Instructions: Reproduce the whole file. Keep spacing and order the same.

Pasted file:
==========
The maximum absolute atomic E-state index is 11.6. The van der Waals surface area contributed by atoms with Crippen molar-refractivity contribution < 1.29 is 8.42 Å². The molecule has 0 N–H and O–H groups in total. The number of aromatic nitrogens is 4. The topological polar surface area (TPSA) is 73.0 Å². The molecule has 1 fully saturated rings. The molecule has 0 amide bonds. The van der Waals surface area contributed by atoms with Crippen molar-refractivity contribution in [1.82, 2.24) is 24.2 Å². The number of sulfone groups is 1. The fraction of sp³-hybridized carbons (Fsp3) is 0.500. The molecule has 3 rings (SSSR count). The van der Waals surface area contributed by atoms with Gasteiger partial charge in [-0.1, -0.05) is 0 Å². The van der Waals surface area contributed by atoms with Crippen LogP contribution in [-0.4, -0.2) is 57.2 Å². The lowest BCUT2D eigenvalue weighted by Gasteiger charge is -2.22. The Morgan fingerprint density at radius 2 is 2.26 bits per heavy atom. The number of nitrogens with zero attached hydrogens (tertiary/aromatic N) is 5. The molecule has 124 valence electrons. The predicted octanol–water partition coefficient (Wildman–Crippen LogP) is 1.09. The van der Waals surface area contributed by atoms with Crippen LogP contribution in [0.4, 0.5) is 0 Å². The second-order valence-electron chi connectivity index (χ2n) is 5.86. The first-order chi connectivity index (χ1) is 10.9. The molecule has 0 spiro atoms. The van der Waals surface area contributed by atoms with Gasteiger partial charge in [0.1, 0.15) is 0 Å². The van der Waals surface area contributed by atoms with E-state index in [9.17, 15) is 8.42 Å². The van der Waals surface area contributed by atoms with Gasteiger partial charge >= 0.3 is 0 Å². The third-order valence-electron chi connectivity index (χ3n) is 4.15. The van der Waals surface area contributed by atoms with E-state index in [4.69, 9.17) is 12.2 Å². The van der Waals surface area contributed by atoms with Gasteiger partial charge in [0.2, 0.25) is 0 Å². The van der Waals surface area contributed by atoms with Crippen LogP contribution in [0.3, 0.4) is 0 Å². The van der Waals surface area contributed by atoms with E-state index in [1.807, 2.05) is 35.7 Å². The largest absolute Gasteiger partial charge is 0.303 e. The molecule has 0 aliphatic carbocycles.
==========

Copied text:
The maximum absolute atomic E-state index is 11.6. The van der Waals surface area contributed by atoms with Crippen molar-refractivity contribution < 1.29 is 8.42 Å². The molecule has 0 N–H and O–H groups in total. The number of aromatic nitrogens is 4. The topological polar surface area (TPSA) is 73.0 Å². The molecule has 1 fully saturated rings. The molecule has 0 amide bonds. The van der Waals surface area contributed by atoms with Crippen molar-refractivity contribution in [1.82, 2.24) is 24.2 Å². The number of sulfone groups is 1. The fraction of sp³-hybridized carbons (Fsp3) is 0.500. The molecule has 3 rings (SSSR count). The van der Waals surface area contributed by atoms with Gasteiger partial charge in [-0.1, -0.05) is 0 Å². The van der Waals surface area contributed by atoms with Crippen LogP contribution in [-0.4, -0.2) is 57.2 Å². The lowest BCUT2D eigenvalue weighted by Gasteiger charge is -2.22. The Morgan fingerprint density at radius 2 is 2.26 bits per heavy atom. The number of nitrogens with zero attached hydrogens (tertiary/aromatic N) is 5. The molecule has 124 valence electrons. The predicted octanol–water partition coefficient (Wildman–Crippen LogP) is 1.09. The van der Waals surface area contributed by atoms with Crippen LogP contribution in [0.4, 0.5) is 0 Å². The second-order valence-electron chi connectivity index (χ2n) is 5.86. The first-order chi connectivity index (χ1) is 10.9. The molecule has 0 spiro atoms. The van der Waals surface area contributed by atoms with Gasteiger partial charge in [0.1, 0.15) is 0 Å². The van der Waals surface area contributed by atoms with E-state index in [9.17, 15) is 8.42 Å². The van der Waals surface area contributed by atoms with Gasteiger partial charge >= 0.3 is 0 Å². The third-order valence-electron chi connectivity index (χ3n) is 4.15. The van der Waals surface area contributed by atoms with E-state index in [4.69, 9.17) is 12.2 Å². The van der Waals surface area contributed by atoms with Gasteiger partial charge in [0.2, 0.25) is 0 Å². The van der Waals surface area contributed by atoms with Crippen LogP contribution in [0.3, 0.4) is 0 Å². The van der Waals surface area contributed by atoms with E-state index in [1.807, 2.05) is 35.7 Å². The largest absolute Gasteiger partial charge is 0.303 e. The molecule has 0 aliphatic carbocycles.